Climate-Smart Holistic Management System Criteria&rsquo;s Effectiveness on Milk Production in Lithuania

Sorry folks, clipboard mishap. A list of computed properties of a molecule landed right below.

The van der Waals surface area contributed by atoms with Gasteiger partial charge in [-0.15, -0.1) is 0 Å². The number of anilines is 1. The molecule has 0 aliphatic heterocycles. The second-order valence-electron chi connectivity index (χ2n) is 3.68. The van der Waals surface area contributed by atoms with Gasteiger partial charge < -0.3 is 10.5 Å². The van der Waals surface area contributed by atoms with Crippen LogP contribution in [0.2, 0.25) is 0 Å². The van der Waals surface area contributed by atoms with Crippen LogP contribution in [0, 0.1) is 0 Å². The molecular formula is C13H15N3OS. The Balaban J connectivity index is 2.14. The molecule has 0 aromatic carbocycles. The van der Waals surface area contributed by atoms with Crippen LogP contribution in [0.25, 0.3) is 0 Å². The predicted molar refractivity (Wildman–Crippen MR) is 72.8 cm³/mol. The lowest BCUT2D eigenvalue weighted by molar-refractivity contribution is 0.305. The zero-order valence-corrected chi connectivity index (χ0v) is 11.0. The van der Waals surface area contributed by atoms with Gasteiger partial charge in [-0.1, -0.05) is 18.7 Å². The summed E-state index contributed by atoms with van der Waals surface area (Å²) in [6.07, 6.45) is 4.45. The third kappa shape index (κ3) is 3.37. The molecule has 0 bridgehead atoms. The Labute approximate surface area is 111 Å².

One of the problematic sectors according to GHG (greenhouse gas) and ammonia (NH3) emission quantities is agriculture. Without endangering food production (and intensifying), GHG emissions come from all sources in animal husbandry. The aim of this study was to comprehensively reduce GHG emissions by applying a holistic process management model to one of the most popular cowsheds in Lithuania (260-seat boxing cowshed, cows are milked on site, computerized management of technological processes, productivity of 8600 kg of milk, barn system, and liquid manure). Considering the cow keeping technology applied on the farm, the equipment used, and the feed production and ration system, a model for the management of technological parameters of production processes was prepared for the farm. This model balanced trade-offs among animal welfare, cow productivity, production costs, and GHG and NH3 emissions. The aim of the research was the adaptation of the integrated model to fully control, manage, and optimize milk production processes through bio- and engineering innovations to implement climate-friendly feed production and feeding and feed rationing systems, to improve animal housing and working conditions, and to reduce GHG and NH3 emissions without increasing production costs. The environmental impact assessment was performed with SimaPro 9.1 process modeling software. Data from milk production, biomass cultivation, and feed preparation, transportation, and equipment were used from the Ecoinvent v3 database. Based on the LML-I calculation methodology, the effect of processes was determined. To quantify the potential emissions in the dairy farm, the emission factors were estimated using a life cycle assessment method per functional unit&mdash;1000 kg&mdash;of standardized milk. Grass silage, maize silage, and feed concentrate were found to account for the largest share of gas emissions&mdash;26.09% (107.39 kg CO2 eq. FU&minus;1), 22.70% (93.44 kg CO2 eq. FU&minus;1), and 21.85% (89.92 kg CO2 eq. FU&minus;1) of the total CO2 emissions during the process, respectively. Considering the critical points of the classic SC scenario, the cultivation technology was adjusted, where 50% of N fertilizers were replaced by bioproducts (biological preparations). Both scenarios&mdash;classic SC (control variant) and Bio SC (variants using bioproducts)&mdash;were evaluated for comparison. The use of biopreparations in the categories reduced the environmental impact from 0.1% to 45.7% in dairy production technology grass silage, barley grain, hay production, and corn silage stocks. The carbon footprint of the sustainable bio-based milk production (0.393 kg CO2 eq. kg&minus;1 FPCM (fat- and protein-adjusted milk)) was lower by 4.6% compared to the average Lithuanian classic dairy farm (0.412 kg CO2 eq. kg&minus;1 FPCM). Based on this methodology, it is possible to assess many dairy farms and address critical points in an integrated way, which can help to improve the quality of dairy production and the environment.